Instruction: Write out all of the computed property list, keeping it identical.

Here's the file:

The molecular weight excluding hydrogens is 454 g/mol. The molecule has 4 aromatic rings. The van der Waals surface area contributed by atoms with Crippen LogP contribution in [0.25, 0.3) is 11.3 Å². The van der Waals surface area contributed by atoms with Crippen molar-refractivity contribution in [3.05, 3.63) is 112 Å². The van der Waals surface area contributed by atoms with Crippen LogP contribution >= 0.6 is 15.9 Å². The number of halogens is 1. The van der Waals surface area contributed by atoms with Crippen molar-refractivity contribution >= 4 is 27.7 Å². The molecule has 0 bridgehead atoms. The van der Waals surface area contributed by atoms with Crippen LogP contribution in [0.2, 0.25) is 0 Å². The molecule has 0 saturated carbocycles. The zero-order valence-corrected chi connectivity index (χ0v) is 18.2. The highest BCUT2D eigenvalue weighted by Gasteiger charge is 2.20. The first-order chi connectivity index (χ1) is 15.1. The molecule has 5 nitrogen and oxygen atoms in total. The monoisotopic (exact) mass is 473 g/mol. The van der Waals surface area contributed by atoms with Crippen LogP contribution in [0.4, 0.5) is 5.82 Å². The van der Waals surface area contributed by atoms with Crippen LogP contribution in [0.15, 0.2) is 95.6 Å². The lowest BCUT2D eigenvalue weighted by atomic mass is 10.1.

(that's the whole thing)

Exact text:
The molecular weight excluding hydrogens is 454 g/mol. The molecule has 4 aromatic rings. The van der Waals surface area contributed by atoms with Crippen LogP contribution in [0.25, 0.3) is 11.3 Å². The van der Waals surface area contributed by atoms with Crippen molar-refractivity contribution in [3.05, 3.63) is 112 Å². The van der Waals surface area contributed by atoms with Crippen LogP contribution >= 0.6 is 15.9 Å². The number of halogens is 1. The van der Waals surface area contributed by atoms with Crippen molar-refractivity contribution >= 4 is 27.7 Å². The molecule has 0 bridgehead atoms. The van der Waals surface area contributed by atoms with Crippen LogP contribution in [0.2, 0.25) is 0 Å². The molecule has 0 saturated carbocycles. The zero-order valence-corrected chi connectivity index (χ0v) is 18.2. The highest BCUT2D eigenvalue weighted by Gasteiger charge is 2.20. The first-order chi connectivity index (χ1) is 15.1. The molecule has 5 nitrogen and oxygen atoms in total. The monoisotopic (exact) mass is 473 g/mol. The van der Waals surface area contributed by atoms with Crippen LogP contribution in [0.4, 0.5) is 5.82 Å². The van der Waals surface area contributed by atoms with Crippen LogP contribution in [0.15, 0.2) is 95.6 Å². The lowest BCUT2D eigenvalue weighted by atomic mass is 10.1.